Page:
As of a week ago, I was back to work. There's no fun in going back to work on a Sunday. I think it's just cruel that the Chinese government only gives 7 days for a holiday. Who wants to work the Saturday before vacation and the Sunday after?
To make matters worse, I managed to get sick. It was inevitable. It seems like the whole city is sick. I think the problem lies in the fact that people don't believe in covering their mouths when they cough or sneeze. I can deal with the spitting (although I'm still not accustomed to the snot rockets), but sneezing all over everyone at the bus stop is inexcusable for anyone over the age of 4.
There's not much new to report. The only odd thing that occured this past week was during my Friday afternoon class. I teach first grade at a primary school on Friday's. The poor little darlings are stuck with me for a full two hours. I find my teaching to be pretty boring (learning how to sound out letters-big time snoozer), yet most of them are attentive and smiling. This says something about their other classes. They must have REALLY boring lessons in their other subjects.
Half way through my lesson, something strange happened. Music started playing over the loud speaker. Hmm, this had never happened before. When I taught at the high school in Chengde they played similar music when the students were outside doing their morning exerices. But that wasn't the case at the grade school. The students started doing deep tissue massage on their faces! Sycronized face rubbing. . .a new national sport? A stress reliever for 7-year-olds? What was going on? The rubbed their foreheads, their temples, and around their eyes. This went on for a couple minutes, but it seemed like an eternity. What was I to do? Continue teaching or sit and watch them? I opted to watch them in bewilderment. I looked at my assistant, but she seemed unphased. Then, it ended, and I went back to droning on about how "ph" sounds like "f" and "silent e."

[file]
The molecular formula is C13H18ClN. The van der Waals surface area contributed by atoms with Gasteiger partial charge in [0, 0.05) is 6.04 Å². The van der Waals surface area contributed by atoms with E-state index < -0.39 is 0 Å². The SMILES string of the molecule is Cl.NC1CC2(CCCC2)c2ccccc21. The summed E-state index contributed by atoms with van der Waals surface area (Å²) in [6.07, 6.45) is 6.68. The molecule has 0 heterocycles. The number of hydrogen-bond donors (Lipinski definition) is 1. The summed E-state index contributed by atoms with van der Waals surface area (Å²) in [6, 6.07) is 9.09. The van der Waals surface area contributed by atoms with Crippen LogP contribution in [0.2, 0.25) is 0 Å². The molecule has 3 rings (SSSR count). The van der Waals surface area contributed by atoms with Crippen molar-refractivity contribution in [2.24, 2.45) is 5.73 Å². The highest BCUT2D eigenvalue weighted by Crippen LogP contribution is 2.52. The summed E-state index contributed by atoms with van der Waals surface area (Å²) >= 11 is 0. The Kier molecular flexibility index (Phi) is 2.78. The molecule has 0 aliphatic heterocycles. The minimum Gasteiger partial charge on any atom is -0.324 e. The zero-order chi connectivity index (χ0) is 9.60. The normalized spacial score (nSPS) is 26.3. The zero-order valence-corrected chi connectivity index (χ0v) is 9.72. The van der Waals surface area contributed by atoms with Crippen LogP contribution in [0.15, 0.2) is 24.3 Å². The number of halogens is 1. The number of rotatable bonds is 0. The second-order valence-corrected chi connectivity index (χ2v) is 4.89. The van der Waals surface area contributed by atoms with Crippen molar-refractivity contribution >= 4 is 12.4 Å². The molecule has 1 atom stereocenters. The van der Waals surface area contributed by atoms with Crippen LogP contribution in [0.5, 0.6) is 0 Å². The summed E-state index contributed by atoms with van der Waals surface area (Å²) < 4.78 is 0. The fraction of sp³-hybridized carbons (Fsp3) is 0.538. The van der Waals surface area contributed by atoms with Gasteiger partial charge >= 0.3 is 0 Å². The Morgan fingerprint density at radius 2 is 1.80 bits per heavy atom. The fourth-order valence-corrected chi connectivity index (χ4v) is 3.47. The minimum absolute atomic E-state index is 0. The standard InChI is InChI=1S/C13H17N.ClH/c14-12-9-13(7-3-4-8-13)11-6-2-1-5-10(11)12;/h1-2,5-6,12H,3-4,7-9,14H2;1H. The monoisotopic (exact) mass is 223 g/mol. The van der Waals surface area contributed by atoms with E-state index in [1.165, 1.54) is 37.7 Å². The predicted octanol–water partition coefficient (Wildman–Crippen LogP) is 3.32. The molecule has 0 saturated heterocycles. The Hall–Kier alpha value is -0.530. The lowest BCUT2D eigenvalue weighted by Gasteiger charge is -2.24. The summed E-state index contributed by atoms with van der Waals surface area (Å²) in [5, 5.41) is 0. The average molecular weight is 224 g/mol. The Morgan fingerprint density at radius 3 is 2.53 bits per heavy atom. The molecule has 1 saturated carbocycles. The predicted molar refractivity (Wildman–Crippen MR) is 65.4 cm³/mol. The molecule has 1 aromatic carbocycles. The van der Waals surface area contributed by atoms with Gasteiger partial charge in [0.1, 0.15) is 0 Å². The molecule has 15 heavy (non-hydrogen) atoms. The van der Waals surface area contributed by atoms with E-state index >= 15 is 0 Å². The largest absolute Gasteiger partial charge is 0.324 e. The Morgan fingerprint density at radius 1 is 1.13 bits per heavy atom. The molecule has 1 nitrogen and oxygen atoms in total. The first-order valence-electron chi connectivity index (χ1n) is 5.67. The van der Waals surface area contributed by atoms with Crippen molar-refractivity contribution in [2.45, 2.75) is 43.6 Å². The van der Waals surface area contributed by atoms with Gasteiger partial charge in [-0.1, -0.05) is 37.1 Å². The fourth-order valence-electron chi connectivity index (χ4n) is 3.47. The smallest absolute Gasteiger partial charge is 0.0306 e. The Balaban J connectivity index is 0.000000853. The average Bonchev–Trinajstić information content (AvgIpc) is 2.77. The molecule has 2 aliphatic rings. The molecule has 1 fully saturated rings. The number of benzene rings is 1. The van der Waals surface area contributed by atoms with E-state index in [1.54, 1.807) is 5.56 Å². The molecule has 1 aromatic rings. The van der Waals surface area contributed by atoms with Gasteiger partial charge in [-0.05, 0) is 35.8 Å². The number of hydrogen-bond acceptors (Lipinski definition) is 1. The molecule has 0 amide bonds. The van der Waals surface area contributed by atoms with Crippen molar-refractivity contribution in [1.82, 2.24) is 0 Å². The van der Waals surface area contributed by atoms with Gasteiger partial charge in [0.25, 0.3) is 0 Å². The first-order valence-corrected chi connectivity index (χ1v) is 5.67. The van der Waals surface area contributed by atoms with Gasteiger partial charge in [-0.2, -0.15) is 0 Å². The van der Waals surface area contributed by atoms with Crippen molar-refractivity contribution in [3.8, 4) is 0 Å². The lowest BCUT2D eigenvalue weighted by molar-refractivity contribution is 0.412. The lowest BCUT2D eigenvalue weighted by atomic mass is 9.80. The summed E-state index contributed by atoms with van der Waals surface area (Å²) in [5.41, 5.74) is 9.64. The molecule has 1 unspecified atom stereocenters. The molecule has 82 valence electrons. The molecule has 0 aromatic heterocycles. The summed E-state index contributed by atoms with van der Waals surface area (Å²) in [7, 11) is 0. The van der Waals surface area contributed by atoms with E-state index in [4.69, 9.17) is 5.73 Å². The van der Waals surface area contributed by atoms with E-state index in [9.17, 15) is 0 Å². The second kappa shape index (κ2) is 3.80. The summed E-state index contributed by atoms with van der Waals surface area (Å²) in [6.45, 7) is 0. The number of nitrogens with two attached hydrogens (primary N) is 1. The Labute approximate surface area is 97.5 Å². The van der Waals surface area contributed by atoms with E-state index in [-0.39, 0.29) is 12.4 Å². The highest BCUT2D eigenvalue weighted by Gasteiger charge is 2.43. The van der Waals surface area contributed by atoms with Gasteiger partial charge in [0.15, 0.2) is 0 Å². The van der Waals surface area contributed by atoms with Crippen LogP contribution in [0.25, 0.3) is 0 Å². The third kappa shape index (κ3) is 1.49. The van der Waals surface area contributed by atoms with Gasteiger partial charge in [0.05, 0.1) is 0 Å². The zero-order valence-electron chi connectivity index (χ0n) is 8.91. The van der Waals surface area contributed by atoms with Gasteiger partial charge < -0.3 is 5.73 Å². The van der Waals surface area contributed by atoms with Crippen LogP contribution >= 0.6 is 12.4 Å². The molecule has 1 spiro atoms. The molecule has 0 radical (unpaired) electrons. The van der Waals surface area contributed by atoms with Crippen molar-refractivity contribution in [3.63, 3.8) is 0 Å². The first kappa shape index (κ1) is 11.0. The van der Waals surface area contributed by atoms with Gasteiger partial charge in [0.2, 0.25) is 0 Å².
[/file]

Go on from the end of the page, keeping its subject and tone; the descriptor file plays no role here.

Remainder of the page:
I asked Ming about this yesterday and I guess they did this back in his grade school days too. These exercising supposedly help they children's poor little eyes from becoming near-sighted. Unfortunately, it doesn't seem to be working. It seems as if about 80% of the population wears glasses. Zhao Ming was, in a sense, lucky. He was an exceptionally lazy student as a child. He claims this is why he still has such great vision today. I don't think this theory really holds up, as some of the smartest people I know (you know who you are. No, not you Adam Pittner) are blessed with good vision.